|The Supreme Court of Canada in Michel v. Graydon, 2020 SCC 24 recently released a decision clarifying its position on awarding a variance in retroactive child support to children who are not adults. |
What is retroactive child support?
Retroactive child support is support that a parent is ordered to pay in situations when they should have been paying more child support than they had been previously under the Child Support Guidelines. Sometimes, the avoidance of the party paying support may not be discovered until the child is an adult. This decision now gives clarity in this important area of family law as to the difference between what should have been paid in child support and what amounts of retroactive child support can be recovered when the child is an adult.
The Payor/Father did not report all of his income, which left him with smaller child support payments
The facts of this case revolved around two parents, referred in the decisions as “M” (the mother) and “G” (the father). The parents had a child referred to as “A”, who was born in 1991. M and G separated in 1994. Upon separation, A lived with his mother and his father agreed to pay child support. These terms were formalized in an Order on Consent in 2001. The father’s child support obligations came to end in 2012. After this time, the mother came to realize that the father had been understating his income firm 2001 to 2012, with the exception of 2004. Upon learning this fact, the mother applied under British Columbia’s Family Law Act to retroactively vary child support for the period in which the father underreported his income and underpaid his child support.
The Recipient/Mother’s Application for retroactive support was successful, but then it was overturned on appeal
The Application first appeared before a hearing judge who awarded the mother $23,000 in retroactive child support. However, on appeal to the Supreme Court of British Columbia, the father was successful in overturning the decision. The court referred to a 2006 Supreme Court of Canada decision, which held that an Application for child support under the Divorce Act had to be made while the child was still “a child of the marriage”. The court held that the same position should be made to an Application under the province’s Family Law Act.
The Supreme Court of Canada
The mother appealed the decision to the Supreme Court of Canada. In the majority’s decision, the court stated that Applications for retroactive child support must be analyzed through the provincial and federal laws for which they are based. The court stated that its decision in 2006 only applied to the Divorce Act, and should not be interpreted as an imposition on all provincial laws dealing with the issue of child support. The SCC held that it was within the law to to award a retroactive variance of child support. Upon reviewing the facts of the case, the court held that the father had underreported his income, which lead to his failure to meet his child support obligations. The court also found that the payor father would not experience undue hardship if he was required to make the payment of retroactive child support. As a result, the hearing judge’s decision was enforced and the father was required to pay $23,000 plus costs. And we are confident that those costs would be significant.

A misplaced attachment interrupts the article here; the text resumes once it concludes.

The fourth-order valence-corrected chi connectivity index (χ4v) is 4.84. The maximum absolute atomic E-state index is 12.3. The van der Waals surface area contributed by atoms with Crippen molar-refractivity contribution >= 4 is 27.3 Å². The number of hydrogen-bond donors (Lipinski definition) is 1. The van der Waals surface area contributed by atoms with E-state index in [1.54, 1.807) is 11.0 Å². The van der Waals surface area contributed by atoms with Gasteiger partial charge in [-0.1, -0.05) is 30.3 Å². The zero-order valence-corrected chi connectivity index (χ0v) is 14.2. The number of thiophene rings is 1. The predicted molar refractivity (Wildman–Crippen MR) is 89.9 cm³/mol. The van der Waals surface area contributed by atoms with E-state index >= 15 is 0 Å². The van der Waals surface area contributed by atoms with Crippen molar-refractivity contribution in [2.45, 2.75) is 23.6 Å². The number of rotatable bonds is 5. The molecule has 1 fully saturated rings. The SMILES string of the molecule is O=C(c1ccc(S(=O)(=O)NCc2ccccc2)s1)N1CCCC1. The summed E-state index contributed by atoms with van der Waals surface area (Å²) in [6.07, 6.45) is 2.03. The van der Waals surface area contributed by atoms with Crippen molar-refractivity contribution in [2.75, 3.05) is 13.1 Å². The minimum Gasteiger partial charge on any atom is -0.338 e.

If you are dealing with a complication arising from a situation of retroactive child support as it applies to your family law and parenting matter, we invite you to contact an experienced lawyer at our firm for more information about how we may be of assistance.
Aubrey Sherman is the managing partner at Sherman Law LLP in Kitchener, Ontario. His practice focuses on family law, estate planning, and estate administration. The team at Sherman Law LLP in Waterloo Region has over 40 years of experience providing clients with creative and innovative solutions.
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